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INSIGHT: Boundary uncertainty can lead to costly dispute

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Disputes can arise where the line of a boundary is uncertain, case law around the determination of boundaries is extensive and whether it concerns a small residential property or a large commercial estate parties can become involved in extensive costly litigation over small areas of land.

Property Lawyer, Karen Piontek warns clients that prevention is always better in the first instance as the following case reveals:

“It is always important to instruct qualified and experienced solicitors for property matters to ensure that the transfer deeds are correctly drafted without ambiguity,” she said

“Property issues and the disputes arising from them can be expensive to put right after the event as the case here exemplifies.”

Boundaries: extrinsic evidence of subsequent conduct (Court of Appeal)

In Norman and another v Sparling the Court of Appeal considered the use of the subsequent conduct of the parties as extrinsic evidence to determine a boundary where the conveyance was unclear.

A conveyance gifting a plot of land contained a parcel clause that was unclear as to the boundaries. The Court of Appeal applied Liaquat Ali v Robert Lane [2006] and used the subsequent conduct of one of the original parties to the conveyance as evidence of the parties' intentions.


Disputes can arise where the line of the boundary between properties is uncertain. Alan Wibberley Building Ltd v Insley [1999] is regarded as the leading modern authority on boundary disputes as it considers the construction of the parcels clause in a conveyance or transfer (the clause setting out the land that is being conveyed or transferred).

Where the parcels clause is unclear, extrinsic evidence may be used. In Liaquat Ali v Robert Lane [2006] the Court of Appeal considered that extrinsic evidence might include subsequent conduct, but all extrinsic evidence must be of probative value in determining what the original parties to the title document intended.


Hebron Farm, together with land to the west of the farm, had been owned by Mr and Mrs Birch (B). In 1988, B gave the land to the west of the farm to Mr Birch's mother (M).

The deed of gift from B to M (1988 deed) described the land by reference to the length of its frontage and other boundaries, shown "for identification purposes only" edged red on a plan. The length of the boundary between the plot being gifted and the remainder of Hebron Farm was omitted from the 1988 deed. The scale of the plan was 208.33 feet to an inch, which meant that the plot being gifted was less than an inch on the plan.

On this plot, a property known as Arnwood was built and a bank was constructed between Hebron Farm and Arnwood. M sold Arnwood, and, at the time of the dispute, it was owned by Mr and Mrs Norman (N). The conveyance by M described the land being sold by reference to the description in the 1988 deed.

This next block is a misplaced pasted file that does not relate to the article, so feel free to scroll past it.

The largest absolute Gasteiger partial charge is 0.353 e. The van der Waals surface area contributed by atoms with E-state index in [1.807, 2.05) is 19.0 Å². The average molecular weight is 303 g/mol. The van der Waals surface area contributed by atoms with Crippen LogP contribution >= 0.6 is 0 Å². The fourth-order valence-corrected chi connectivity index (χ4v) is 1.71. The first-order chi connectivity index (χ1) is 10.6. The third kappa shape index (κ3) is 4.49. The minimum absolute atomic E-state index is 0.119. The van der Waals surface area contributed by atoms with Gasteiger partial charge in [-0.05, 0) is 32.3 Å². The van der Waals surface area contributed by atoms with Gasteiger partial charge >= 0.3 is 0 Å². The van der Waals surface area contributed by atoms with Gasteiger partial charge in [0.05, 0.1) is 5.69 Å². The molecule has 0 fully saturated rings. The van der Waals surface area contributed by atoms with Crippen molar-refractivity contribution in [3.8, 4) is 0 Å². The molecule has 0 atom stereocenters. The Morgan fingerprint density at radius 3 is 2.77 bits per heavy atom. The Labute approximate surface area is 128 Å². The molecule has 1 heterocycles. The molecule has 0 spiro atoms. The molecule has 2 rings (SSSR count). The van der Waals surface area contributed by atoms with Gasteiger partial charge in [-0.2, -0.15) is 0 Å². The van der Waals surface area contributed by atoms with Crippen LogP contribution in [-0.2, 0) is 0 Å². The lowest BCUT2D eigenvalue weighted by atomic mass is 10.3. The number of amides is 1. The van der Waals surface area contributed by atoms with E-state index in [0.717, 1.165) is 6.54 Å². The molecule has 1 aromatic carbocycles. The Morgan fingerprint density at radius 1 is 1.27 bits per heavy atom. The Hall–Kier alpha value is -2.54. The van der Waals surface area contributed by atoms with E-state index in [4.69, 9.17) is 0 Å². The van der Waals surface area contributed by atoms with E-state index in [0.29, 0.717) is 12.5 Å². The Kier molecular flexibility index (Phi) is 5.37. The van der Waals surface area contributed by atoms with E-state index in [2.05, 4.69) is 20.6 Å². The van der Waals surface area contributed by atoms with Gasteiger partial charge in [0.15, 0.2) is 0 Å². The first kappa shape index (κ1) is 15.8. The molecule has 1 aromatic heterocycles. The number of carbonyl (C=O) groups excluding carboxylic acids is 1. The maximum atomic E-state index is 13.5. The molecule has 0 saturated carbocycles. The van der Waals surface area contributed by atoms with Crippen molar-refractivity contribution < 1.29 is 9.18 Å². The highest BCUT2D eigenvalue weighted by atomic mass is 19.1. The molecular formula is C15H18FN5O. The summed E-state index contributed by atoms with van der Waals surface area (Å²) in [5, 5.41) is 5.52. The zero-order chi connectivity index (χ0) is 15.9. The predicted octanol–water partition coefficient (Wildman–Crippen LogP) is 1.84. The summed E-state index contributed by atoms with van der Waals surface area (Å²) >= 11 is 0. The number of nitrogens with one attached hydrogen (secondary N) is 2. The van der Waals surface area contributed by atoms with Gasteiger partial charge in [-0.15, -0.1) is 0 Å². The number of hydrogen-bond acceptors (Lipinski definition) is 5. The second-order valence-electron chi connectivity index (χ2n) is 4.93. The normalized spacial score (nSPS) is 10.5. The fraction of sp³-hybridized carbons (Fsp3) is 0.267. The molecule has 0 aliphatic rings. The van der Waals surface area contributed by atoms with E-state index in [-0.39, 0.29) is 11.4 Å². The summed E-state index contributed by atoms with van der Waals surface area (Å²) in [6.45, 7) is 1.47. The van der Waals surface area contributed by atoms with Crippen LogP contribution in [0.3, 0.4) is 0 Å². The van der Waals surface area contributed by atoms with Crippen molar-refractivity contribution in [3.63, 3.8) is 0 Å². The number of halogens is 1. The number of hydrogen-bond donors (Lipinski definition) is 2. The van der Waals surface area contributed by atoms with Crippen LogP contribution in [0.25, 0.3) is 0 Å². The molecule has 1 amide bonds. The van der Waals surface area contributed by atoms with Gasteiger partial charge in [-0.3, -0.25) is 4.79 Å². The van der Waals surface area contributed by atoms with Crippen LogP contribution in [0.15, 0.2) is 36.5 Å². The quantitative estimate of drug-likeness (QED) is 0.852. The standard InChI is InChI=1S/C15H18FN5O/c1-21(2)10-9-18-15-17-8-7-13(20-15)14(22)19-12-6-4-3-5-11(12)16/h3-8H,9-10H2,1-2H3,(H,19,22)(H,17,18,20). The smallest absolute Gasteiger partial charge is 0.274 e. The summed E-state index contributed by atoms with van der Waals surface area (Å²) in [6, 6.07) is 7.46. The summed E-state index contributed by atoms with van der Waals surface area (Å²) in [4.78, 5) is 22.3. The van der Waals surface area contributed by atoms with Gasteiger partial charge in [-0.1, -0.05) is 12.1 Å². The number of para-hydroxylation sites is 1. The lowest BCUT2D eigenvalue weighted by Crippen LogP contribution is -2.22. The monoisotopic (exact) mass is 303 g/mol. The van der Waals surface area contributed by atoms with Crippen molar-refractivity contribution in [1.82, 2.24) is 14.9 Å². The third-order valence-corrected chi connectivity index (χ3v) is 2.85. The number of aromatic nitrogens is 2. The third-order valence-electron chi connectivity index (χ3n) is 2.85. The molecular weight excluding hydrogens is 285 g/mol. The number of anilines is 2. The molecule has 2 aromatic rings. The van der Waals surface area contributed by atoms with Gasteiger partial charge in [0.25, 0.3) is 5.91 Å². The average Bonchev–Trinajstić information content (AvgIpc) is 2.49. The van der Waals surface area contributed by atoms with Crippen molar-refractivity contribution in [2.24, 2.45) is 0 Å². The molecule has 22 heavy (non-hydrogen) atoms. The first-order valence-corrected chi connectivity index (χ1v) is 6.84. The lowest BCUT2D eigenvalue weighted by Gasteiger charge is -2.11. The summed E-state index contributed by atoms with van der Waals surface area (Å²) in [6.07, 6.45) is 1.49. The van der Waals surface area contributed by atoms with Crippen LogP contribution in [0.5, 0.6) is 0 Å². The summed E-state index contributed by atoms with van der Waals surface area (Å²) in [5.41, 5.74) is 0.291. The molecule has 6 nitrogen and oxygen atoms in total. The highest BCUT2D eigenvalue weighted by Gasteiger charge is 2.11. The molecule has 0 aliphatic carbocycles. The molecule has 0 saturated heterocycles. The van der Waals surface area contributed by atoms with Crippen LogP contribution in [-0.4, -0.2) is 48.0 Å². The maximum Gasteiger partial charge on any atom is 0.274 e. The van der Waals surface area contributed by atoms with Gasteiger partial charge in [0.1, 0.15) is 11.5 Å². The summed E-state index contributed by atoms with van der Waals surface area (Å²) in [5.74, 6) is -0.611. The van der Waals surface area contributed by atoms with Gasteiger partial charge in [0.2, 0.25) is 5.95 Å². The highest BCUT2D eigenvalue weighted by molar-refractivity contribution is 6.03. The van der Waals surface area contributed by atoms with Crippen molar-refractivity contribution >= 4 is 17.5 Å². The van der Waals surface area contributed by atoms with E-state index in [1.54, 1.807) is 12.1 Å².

Hebron Farm was, at the time of the dispute, owned by Mr Sparling (S). S argued that the boundary between Hebron Farm and Arnwood was at the bottom of the bank on the Arnwood side. N argued that the boundary line was on the top of the bank.

In the County Court, the judge recognised that the starting point for determining the boundaries was the measurements and the plan in the 1988 deed. However, the plan was to a very small scale, it was not clear which point the measurements were taken from and one measurement was missing. An expert land surveyor was unable to say with certainty where the boundary should be.

Accepting that it was appropriate to use extrinsic evidence, the judge had regard to the conduct of the parties. On this basis, the judge found that what was intended to be conveyed by M was the side of the bank up to its top. The bank was very steep and the judge found that it was unlikely that the original parties had intended both sides of the bank to be within Hebron Farm.

S appealed on the basis that since the bank was not in existence on the date of the gift to M, it should not be taken into consideration in determining the boundaries of Arnwood. It could not have any proper bearing at all on the construction of the parcel of land gifted to M by B.


The Court of Appeal upheld the first instance decision, but for different reasons.

Applying Liaquat Ali v Lane the Court of Appeal considered the subsequent conduct of Mr Birch, rather than M. The evidence was that Mr Birch:

  • Sought to mark the boundary of the land (by the building of the bank) without any objection from M.
  • Allowed N to plant bushes and other plants on the Arnwood side of the bank without objection.
  • At the time of the conveyance of Arnwood from M to N, put posts along the top of the bank to indicate the boundary line.

The court held that this was highly probative evidence which justified the judge's conclusion that the top of the bank marked the boundary. Taking the boundary to be the top of the bank was within the limits of tolerance permitted by the description in the 1988 deed.

Pearson Solicitors have experts in both commercial property law and boundary litigation.

Please note that the information and opinions contained in this article are not intended to be comprehensive, nor to provide legal advice. No responsibility for its accuracy or correctness is assumed by Pearson Solicitors and Financial Advisers Ltd or any of its members or employees. Professional legal advice should be obtained before taking, or refraining from taking, any action as a result of this article.

This blog was posted some time ago and its contents may now be out of date. For the latest legal position relating to these issues, get in touch with the author - or make an enquiry now.

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